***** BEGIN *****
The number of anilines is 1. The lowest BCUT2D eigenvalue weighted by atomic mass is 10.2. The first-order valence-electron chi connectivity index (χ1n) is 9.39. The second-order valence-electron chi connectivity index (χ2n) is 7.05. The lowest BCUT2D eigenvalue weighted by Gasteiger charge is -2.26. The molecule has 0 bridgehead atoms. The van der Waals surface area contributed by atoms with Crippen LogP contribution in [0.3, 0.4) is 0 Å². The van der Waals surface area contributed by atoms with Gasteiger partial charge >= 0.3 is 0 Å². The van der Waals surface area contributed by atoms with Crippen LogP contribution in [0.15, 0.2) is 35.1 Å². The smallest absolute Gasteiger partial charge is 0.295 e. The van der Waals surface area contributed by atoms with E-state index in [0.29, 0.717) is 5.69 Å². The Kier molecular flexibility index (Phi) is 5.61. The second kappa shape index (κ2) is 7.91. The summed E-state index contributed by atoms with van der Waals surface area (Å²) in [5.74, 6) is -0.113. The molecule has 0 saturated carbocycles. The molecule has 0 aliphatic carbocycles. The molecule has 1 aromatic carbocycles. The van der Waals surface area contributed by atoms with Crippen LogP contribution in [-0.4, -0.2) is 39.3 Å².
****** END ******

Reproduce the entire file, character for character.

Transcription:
The number of anilines is 1. The lowest BCUT2D eigenvalue weighted by atomic mass is 10.2. The first-order valence-electron chi connectivity index (χ1n) is 9.39. The second-order valence-electron chi connectivity index (χ2n) is 7.05. The lowest BCUT2D eigenvalue weighted by Gasteiger charge is -2.26. The molecule has 0 bridgehead atoms. The van der Waals surface area contributed by atoms with Crippen LogP contribution in [0.3, 0.4) is 0 Å². The van der Waals surface area contributed by atoms with Gasteiger partial charge >= 0.3 is 0 Å². The van der Waals surface area contributed by atoms with Crippen LogP contribution in [0.15, 0.2) is 35.1 Å². The smallest absolute Gasteiger partial charge is 0.295 e. The van der Waals surface area contributed by atoms with E-state index in [0.29, 0.717) is 5.69 Å². The Kier molecular flexibility index (Phi) is 5.61. The second kappa shape index (κ2) is 7.91. The summed E-state index contributed by atoms with van der Waals surface area (Å²) in [5.74, 6) is -0.113. The molecule has 0 saturated carbocycles. The molecule has 0 aliphatic carbocycles. The molecule has 1 aromatic carbocycles. The van der Waals surface area contributed by atoms with Crippen LogP contribution in [-0.4, -0.2) is 39.3 Å².